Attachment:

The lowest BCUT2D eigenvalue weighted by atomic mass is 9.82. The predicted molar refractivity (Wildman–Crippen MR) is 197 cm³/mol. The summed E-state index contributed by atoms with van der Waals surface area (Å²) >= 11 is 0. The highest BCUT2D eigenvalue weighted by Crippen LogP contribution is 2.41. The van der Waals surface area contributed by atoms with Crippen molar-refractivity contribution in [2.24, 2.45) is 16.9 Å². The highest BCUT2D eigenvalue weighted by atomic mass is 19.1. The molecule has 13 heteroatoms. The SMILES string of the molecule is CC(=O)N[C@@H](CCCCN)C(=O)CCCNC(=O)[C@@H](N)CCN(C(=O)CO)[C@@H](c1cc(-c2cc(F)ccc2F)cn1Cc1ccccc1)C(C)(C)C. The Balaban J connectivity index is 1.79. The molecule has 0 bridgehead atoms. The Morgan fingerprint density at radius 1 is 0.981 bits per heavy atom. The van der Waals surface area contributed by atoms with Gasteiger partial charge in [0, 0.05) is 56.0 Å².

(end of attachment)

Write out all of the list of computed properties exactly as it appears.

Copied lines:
The lowest BCUT2D eigenvalue weighted by atomic mass is 9.82. The predicted molar refractivity (Wildman–Crippen MR) is 197 cm³/mol. The summed E-state index contributed by atoms with van der Waals surface area (Å²) >= 11 is 0. The highest BCUT2D eigenvalue weighted by Crippen LogP contribution is 2.41. The van der Waals surface area contributed by atoms with Crippen molar-refractivity contribution in [2.24, 2.45) is 16.9 Å². The highest BCUT2D eigenvalue weighted by atomic mass is 19.1. The molecule has 13 heteroatoms. The SMILES string of the molecule is CC(=O)N[C@@H](CCCCN)C(=O)CCCNC(=O)[C@@H](N)CCN(C(=O)CO)[C@@H](c1cc(-c2cc(F)ccc2F)cn1Cc1ccccc1)C(C)(C)C. The Balaban J connectivity index is 1.79. The molecule has 0 bridgehead atoms. The Morgan fingerprint density at radius 1 is 0.981 bits per heavy atom. The van der Waals surface area contributed by atoms with Gasteiger partial charge in [0, 0.05) is 56.0 Å².